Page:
This article first appeared in the St. Louis Beacon: Plenty of concern for God's creation comes from folks in the pews."
Used to be that when a young family considered joining the church, they'd ask about its nursery and check the bathrooms," the Rev. David Mason, pastor of Green Valley Baptist Church in St. Joseph, Mo., said. "Now they ask if we have gone green. People care."
His own passion to preserve and celebrate the earth revs up when he pedals along the KATY and other rails-to-trails paths in Missouri, Nebraska and Illinois. He's saddened by debris floating in rivers, trash along highways and plastic shopping bags ballooning from tree branches, but he's far more worried about carbon emissions and pollution he can't see. His dream is to reduce the carbon footprint at his church and then proclaim: "Green Valley goes Green."
Many in his flock are fascinated by nearby wind farms in the King City area. Still even those members tease Mason for "hanging out with the godless crowd" when he stops at a popular grill to have a veggie burger.
Many Baptists and other evangelicals are shy about joining with liberals who support other issues that are anathema to them, such as abortion, Mason said: "Some fear guilt by association.
"But stewardship of God's earth is not just political; stewardship is for all of us."
Don’t be too hasty
Not all evangelical pastors have the environment on their radar. In interviews, staff at seven evangelical churches in the St. Louis suburbs had scant interest beyond a chance to cite a few Bible quotes. None of these recycles its campus paper.
"At First Baptist (Church of Arnold), we don't recycle," said the Rev. Brad East, the Jefferson County church's senior associate pastor who also oversaw construction of its $7 million building. "We don't want to be sidetracked on non-essential issues. Those (environmental) priorities are not as high as evangelism, following the great commission" to spread the Gospels.
"We care, we pick up stuff on our property," said the Rev. Randy Shuler, pastor of Chesterfield Community Church, a Southern Baptist congregation, when asked about the extent of its stewardship.
Evangelicals' conservative culture prevents them from chasing trends for fear that they are mistaken, several evangelicals said. While rural evangelicals who grow corn see profits because of the demand for ethanol production, most evangelical ranchers and farmers who feed corn to their cattle or chickens are paying dearly for the ethanol rush.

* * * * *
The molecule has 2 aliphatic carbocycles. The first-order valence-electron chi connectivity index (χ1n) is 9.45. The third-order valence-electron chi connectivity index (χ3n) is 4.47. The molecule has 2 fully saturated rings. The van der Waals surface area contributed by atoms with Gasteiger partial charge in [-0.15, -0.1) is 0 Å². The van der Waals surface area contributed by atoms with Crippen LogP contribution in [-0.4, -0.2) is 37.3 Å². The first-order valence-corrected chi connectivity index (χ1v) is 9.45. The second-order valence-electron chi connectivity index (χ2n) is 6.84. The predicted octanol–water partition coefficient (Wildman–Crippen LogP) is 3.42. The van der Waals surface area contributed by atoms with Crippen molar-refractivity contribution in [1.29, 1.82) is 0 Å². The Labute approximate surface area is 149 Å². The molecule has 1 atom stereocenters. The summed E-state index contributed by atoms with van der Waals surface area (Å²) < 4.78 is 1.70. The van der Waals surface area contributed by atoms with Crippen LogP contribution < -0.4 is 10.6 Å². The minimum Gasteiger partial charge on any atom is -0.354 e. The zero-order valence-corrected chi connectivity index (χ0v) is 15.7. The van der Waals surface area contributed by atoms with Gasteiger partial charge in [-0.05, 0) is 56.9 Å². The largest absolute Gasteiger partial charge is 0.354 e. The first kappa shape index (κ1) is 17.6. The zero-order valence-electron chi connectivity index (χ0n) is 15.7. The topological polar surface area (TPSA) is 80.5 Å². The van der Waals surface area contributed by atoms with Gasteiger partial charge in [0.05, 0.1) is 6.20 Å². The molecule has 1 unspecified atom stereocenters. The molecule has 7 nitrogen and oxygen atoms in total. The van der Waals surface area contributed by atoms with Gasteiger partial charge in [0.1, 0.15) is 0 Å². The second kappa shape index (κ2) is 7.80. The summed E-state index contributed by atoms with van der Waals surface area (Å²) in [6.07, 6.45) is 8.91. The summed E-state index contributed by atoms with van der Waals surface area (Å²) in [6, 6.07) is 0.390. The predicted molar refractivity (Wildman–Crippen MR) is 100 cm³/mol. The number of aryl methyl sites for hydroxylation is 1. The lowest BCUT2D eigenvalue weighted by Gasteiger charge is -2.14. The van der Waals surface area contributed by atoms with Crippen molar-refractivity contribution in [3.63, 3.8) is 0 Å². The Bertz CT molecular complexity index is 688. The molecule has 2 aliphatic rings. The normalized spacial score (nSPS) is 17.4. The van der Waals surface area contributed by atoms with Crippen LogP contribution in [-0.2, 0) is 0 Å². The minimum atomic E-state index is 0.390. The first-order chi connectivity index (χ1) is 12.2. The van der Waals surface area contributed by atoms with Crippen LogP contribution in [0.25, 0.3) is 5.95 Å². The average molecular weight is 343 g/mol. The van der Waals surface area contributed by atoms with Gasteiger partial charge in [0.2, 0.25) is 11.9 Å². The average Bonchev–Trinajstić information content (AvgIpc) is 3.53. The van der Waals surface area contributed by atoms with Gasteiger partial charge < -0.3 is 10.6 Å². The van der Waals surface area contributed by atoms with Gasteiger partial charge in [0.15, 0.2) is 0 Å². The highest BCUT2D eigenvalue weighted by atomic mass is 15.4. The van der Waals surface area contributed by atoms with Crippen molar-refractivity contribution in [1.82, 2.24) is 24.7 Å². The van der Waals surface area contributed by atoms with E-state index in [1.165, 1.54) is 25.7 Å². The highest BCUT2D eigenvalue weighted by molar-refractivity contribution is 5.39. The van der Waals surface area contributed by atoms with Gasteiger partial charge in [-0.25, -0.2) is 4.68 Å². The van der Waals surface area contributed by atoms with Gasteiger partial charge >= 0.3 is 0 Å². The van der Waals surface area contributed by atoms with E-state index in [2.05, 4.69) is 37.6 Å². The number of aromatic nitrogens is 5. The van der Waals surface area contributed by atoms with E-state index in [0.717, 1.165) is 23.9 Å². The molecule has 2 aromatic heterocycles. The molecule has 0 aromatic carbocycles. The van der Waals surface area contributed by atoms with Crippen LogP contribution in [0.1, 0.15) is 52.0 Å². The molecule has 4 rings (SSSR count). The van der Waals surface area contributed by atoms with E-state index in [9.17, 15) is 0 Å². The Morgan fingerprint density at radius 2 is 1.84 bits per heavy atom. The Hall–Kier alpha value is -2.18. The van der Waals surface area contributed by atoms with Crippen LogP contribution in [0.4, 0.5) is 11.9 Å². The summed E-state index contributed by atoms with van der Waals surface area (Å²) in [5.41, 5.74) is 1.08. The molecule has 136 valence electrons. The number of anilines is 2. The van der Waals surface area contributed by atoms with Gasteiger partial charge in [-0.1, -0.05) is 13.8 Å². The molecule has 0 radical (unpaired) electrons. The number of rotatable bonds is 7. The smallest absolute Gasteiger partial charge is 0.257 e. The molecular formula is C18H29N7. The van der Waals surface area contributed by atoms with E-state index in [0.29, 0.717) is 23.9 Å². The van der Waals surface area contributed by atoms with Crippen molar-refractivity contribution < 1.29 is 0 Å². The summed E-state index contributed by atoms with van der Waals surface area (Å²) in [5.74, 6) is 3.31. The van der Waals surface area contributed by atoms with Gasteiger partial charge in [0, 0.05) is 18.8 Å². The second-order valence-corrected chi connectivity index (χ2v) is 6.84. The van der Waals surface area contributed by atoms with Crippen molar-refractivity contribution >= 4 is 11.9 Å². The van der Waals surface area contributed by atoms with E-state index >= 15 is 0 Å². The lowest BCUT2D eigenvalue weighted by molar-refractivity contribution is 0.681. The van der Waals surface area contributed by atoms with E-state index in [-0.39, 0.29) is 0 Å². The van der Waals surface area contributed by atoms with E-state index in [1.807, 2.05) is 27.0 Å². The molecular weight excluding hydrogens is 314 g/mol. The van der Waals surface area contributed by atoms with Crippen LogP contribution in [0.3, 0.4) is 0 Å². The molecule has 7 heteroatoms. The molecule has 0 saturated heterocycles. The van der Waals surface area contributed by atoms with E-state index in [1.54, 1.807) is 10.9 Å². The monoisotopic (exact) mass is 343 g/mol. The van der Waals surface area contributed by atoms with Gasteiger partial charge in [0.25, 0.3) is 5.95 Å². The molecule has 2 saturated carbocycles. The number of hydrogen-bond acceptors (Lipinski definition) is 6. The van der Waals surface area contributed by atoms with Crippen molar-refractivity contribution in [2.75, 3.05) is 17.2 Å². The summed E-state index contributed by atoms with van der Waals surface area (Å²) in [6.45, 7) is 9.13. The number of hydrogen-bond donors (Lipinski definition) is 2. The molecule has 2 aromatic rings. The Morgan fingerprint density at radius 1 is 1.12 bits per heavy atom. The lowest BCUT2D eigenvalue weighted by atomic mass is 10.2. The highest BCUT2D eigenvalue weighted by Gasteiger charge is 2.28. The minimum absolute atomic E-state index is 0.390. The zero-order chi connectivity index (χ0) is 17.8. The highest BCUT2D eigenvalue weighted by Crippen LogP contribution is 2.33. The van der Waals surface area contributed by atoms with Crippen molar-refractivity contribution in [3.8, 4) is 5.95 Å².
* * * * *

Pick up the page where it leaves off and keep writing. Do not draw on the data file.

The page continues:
"Everything I have heard says that ethanol is not good for the earth," said the Rev. David Mason, a St. Joseph, Mo., Baptist pastor keen on many environmental issues.
At First Baptist Church of Belton, south of Kansas City, where bedroom communities are encroaching on rural areas, many members have long been interested in the conservation of the state's wildlife, forests, streams and open spaces.
"We have lots of avid hunters, and they go for food, not for trophies," said the Rev. Brian Baker, the associate pastor. "They teach their kids to respect what God has blessed us with. Then, you are blessed."
His congregation shares its 11 acres with the wider community. The public exercises on its 1.4 mile walking path, and local teams use the ball fields from sunrise to sunset. Baker is also interested in getting his community and Missouri in general more involved in wind power and other alternative energy sources.
Baker can do more than preach about it. In addition to being an associate pastor, he is the state representative from Missouri's 123rd district. He's a Republican who says Democrats don't have a monopoly on concern for the earth.
"Republicans know that you do not have to be 'left-wing' to care about nature or respect creation. I certainly believe that candidates like Sarah Steelman and Kenny Hulshof (candidates vying for the GOP gubernatorial nomination) will start a dialogue that moves in that direction," he said. "If I were advising them, I would!"
Stewardship, he emphasizes, is separate from the issue of global warming. "One can debate the 'global warming' issue all day and all night," said Baker. "But everyone I ever talk to agrees that there is still a moral obligation to use our natural resources in a responsible and fiscally conservative way."
What are Evangelical Christians
Evangelical Christians are those who believe that the Bible is holy, infallible, and literally true and their authority for life and faith and that Jesus is their personal savior whose message they are commissioned to spread. While evangelical Christians are "born again," not all born-again Christians are evangelical. Many born-again Christians do not take the Bible literally and do not believe that they are obligated to spread the Gospels. They say they have a personal relationship with Jesus and believe that they are going to heaven because his death saved them.
Patricia Rice has written about the environment and religion for many years, both regionally and internationally.